Generation Gamechanger – How Generation Y is changing our working world through game-based management

In the world of work, we are experiencing a strong cultural change due to new “gamechangers”. This is not only due to the challenges we have experienced in recent months, but also to the generational change that is taking place.

The Will to Reform of Generation Y (= Why)

Generation Y is conquering the management floors and your approach, expectations and approach are very different from their predecessors. Thus, profit or an increase in efficiency are no longer exclusively the top priority. It is much more the so-called corporate (social) responsibility, which includes, for example, improving social coexistence or increasing employee satisfaction, that motivates young entrepreneurs. However, a complete break with old values and motifs cannot be detected. Thus, the provision of high-quality services, as well as the creation of jobs, are the main drivers, as in previous generations. However, I think that the weighting will shift significantly in the next few years. One example is environmental protection, which is now the focused topic of Generation Z, where Generation Y had better take responsibility as well.

The gamechanger goals of companies in 2019

A natural generational change takes place

As we all know, such change is naturally recurring and brings with it new opportunities as well as new rules of the game. However, the recent crises are accelerating the transition and acting as a catalyst.

The “Y” in Generation Y stands here pronounced for the word “Why”, because this generation questions all standards. They are creating new work structures, integrating a new kind of error culture and calling for greater awareness of the resource “people”.

At the same time, they reject rigid work concepts, no longer want to have to trade their life time for work, and expect cooperation on an equal footing, regardless of position and status.

Each generation is made up of children of your time, who in turn are the products of your experiences. I do not plead for any particular generation, for each of them carries hope and burden equally on their shoulders.

What I would like to emphasize, however, is the openness of Genration Y to a playful management culture, which could and must lead to a lasting change in our current working world.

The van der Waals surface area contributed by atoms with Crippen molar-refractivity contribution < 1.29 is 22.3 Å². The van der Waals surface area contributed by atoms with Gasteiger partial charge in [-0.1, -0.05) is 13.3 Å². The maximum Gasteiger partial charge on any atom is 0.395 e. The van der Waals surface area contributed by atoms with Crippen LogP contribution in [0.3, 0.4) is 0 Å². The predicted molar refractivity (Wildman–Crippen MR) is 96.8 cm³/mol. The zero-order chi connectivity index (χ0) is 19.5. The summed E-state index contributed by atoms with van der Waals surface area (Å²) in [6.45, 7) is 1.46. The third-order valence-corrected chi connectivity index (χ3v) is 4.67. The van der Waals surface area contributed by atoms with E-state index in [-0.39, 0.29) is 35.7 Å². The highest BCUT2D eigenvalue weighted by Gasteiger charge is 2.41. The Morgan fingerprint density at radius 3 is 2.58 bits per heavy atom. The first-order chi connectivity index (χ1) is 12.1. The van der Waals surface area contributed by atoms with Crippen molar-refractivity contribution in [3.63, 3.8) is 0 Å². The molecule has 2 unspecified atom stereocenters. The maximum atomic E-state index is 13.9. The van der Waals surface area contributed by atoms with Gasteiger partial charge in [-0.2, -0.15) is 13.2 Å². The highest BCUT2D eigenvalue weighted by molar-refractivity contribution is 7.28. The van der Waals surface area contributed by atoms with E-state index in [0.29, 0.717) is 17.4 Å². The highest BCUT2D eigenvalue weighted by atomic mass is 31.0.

Higher, faster further no longer applies!

While rapid growth, the greatest possible prosperity and (perceived) security continue to be given high priority, creativity, innovative spirit, freedom and independence are now expected, not as additional morsels, but as part of a reformation of the existing system.

Generation Y has grown up with video games, computers, pop culture and anime. If there is one thing she knows how to do, it is to create a synergy between creative processes and entrepreneurial growth.

Through a mix of know-how, persistence and rebellious stubbornness, she is convinced that a cultural change towards Ludological Management is needed.

This is a leadership technique that does not rely on control and rationality, but on relationships and efficient, interactive and agile game techniques.

Unlike the “classic” definition of ludology, this kind of “playful leadership” can be wonderfully integrated not only digitally, but also analogously.

Anyone who has understood how good leadership really works knows that a company always acts within the framework of a cooperative approach. This means that only through the cooperation of all technical and human forces can a guarantee of success be expected, and playful cooperation is the decisive factor here.

Gamechanger - Falling Dice

How can Ludological Management be implemented interactively?

1. hands off numbers!